'We now have an agreement that paves the way for Finland and Sweden to join NATO,' said Jens Stoltenberg
Turkey agreed Tuesday to lift its opposition to Sweden and Finland joining NATO, a breakthrough in an impasse clouding a leaders' summit in Madrid amid Europe's worst security crisis in decades triggered by the war in Ukraine.
After urgent top-level talks, alliance Secretary General Jens Stoltenberg said "we now have an agreement that paves the way for Finland and Sweden to join NATO."
Russia's invasion of Ukraine has prompted Sweden and Finland to abandon their long-held nonaligned status and apply to join NATO. But Turkish President Recep Tayyip Erdogan had blocked the move, insisting the Nordic pair change their stance on Kurdish rebel groups that Turkey considers terrorists.
Finnish President Sauli Niinisto said the three countries' leaders signed a joint agreement after talks on Tuesday.
Turkey said it had "got what it wanted" including "full co-operation … in the fight against" the rebel groups.
Summit meeting will set future course of the alliance
The agreement comes at the opening of a crucial summit dominated by Russia's invasion of Ukraine. U.S. President Joe Biden and other NATO leaders arrived in Madrid for a summit that will set the course of the alliance for the coming years.
Stoltenberg said the meeting would chart a blueprint for the alliance "in a more dangerous and unpredictable world."
"To be able to defend in a more dangerous world we have to invest more in our defence," Stoltenberg said. Just nine of NATO's 30 members meet the organization's target of spending two per cent of gross domestic product on defence.
Spain, which is hosting the summit, spends just half that.
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Top of the agenda for leaders in meetings Wednesday and Thursday is strengthening defences against Russia and supporting Ukraine.
Biden, who arrived with the aim of stiffening the resolve of any wavering allies, said NATO was "as united and galvanized as I think we have ever been."
Moscow's invasion on Feb. 24 shattered European security and brought shelling of cities and bloody ground battles back to the continent. NATO, which had begun to turn its focus to terrorism and other non-state threats, has had to confront an adversarial Russia once again.
"Ukraine now faces a brutality which we haven't seen in Europe since the Second World War," Stoltenberg said.
Diplomats and leaders from Turkey, Sweden and Finland earlier held a flurry of talks in an attempt to break the impasse over Turkey's opposition to expansion. The three countries' leaders met for more than two hours alongside Stoltenberg on Tuesday before the agreement was announced.
Erdogan is critical of what he considers the lax approach of Sweden and Finland toward groups that Ankara deems national security threats, including the Kurdistan Workers' Party, or PKK, and its Syrian extension. American support for Syrian Kurdish fighters in combatting the Islamic State group has also enraged Turkey for years.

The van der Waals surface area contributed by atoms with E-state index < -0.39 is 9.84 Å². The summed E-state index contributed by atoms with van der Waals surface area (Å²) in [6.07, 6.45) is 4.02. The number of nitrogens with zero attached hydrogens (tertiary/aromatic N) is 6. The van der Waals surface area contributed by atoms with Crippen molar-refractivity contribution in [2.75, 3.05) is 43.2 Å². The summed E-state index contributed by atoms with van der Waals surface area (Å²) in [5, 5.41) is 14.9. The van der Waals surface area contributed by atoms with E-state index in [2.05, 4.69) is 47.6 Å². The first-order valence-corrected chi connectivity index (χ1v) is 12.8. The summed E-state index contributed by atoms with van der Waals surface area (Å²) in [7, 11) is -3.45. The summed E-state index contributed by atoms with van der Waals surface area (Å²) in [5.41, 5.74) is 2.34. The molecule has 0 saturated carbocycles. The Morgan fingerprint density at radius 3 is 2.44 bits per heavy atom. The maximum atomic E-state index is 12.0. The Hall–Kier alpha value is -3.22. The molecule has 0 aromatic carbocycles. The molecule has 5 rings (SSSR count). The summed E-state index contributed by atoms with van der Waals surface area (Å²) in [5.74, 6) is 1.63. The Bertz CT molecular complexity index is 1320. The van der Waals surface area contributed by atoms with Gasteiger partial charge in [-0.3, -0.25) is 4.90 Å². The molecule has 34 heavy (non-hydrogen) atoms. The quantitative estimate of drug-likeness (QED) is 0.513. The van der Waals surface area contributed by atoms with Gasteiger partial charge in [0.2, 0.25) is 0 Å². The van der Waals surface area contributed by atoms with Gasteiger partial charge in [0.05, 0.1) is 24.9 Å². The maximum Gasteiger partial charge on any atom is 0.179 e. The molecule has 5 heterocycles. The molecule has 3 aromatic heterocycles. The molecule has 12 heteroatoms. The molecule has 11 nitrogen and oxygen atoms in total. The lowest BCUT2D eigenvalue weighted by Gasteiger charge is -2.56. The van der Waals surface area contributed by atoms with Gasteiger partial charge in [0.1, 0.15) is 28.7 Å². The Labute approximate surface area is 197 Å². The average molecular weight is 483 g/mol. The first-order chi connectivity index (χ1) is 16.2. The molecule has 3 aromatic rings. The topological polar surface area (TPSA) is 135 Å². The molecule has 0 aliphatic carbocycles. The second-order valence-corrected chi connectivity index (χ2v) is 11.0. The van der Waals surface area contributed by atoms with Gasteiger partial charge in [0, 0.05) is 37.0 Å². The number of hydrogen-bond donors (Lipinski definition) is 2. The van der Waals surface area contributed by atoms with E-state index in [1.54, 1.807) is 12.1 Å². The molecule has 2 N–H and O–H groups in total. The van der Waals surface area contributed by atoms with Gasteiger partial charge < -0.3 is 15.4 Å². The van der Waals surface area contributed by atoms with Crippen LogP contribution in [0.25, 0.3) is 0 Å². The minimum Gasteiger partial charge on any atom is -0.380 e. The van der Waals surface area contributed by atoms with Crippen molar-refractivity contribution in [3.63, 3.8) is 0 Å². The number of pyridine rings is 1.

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Turkey has demanded that Finland and Sweden extradite wanted individuals and lift arms restrictions imposed after Turkey's 2019 military incursion into northeast Syria.
Ending the deadlock will allow NATO leaders to focus on their key issue: an increasingly unpredictable and aggressive Russia.
Kyiv mayor urges alliance to do 'whatever it takes' to stop war
A Russian missile strike Monday on a shopping mall in the central Ukrainian city of Kremenchuk was a grim reminder of the war's horrors. Some saw the timing, as Group of Seven leaders met in Germany just ahead of NATO, as a message from Moscow.
Ukrainian President Volodymyr Zelensky, who is due to address NATO leaders by video on Wednesday, called the strike on the mall a "terrorist" act.
Kyiv Mayor Vitali Klitschko travelled to Madrid to urge the alliance to provide his country with "whatever it takes" to stop the war.
"Wake up, guys. This is happening now. You are going to be next, this is going to be knocking on your door just in the blink of an eye," Klitschko told reporters at the summit venue.
Stoltenberg said Monday that NATO allies will agree at the summit to increase the strength of the alliance's rapid reaction force nearly eightfold, from 40,000 to 300,000 troops. The troops will be based in their home nations, but dedicated to specific countries on NATO's eastern flank, where the alliance plans to build up stocks of equipment and ammunition.
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Beneath the surface, there are tensions within NATO over how the war will end and what, if any, concessions Ukraine should make to end the fighting.
There are also differences on how hard a line to take on China in NATO's new Strategic Concept — its once-a-decade set of priorities and goals. The last document, published in 2010, didn't mention China at all.
The new concept is expected to set out NATO's approach on issues from cybersecurity to climate change — and the growing economic and military reach of China, and the rising importance and power of the Indo-Pacific region. For the first time, the leaders of Japan, Australia, South Korea and New Zealand are attending the summit as guests.
Some European members are wary of the tough U.S. line on Beijing and don't want China cast as an opponent.
In the Strategic Concept, NATO is set to declare Russia its number one threat.
Russia's state space agency, Roscosmos, marked the summit's opening by releasing satellite images and co-ordinates of the Madrid conference hall where it is being held, along with those of the White House, the Pentagon and the government headquarters in London, Paris and Berlin.
The agency said NATO was set to declare Russia an enemy at the summit, adding that it was publishing precise co-ordinates "just in case."
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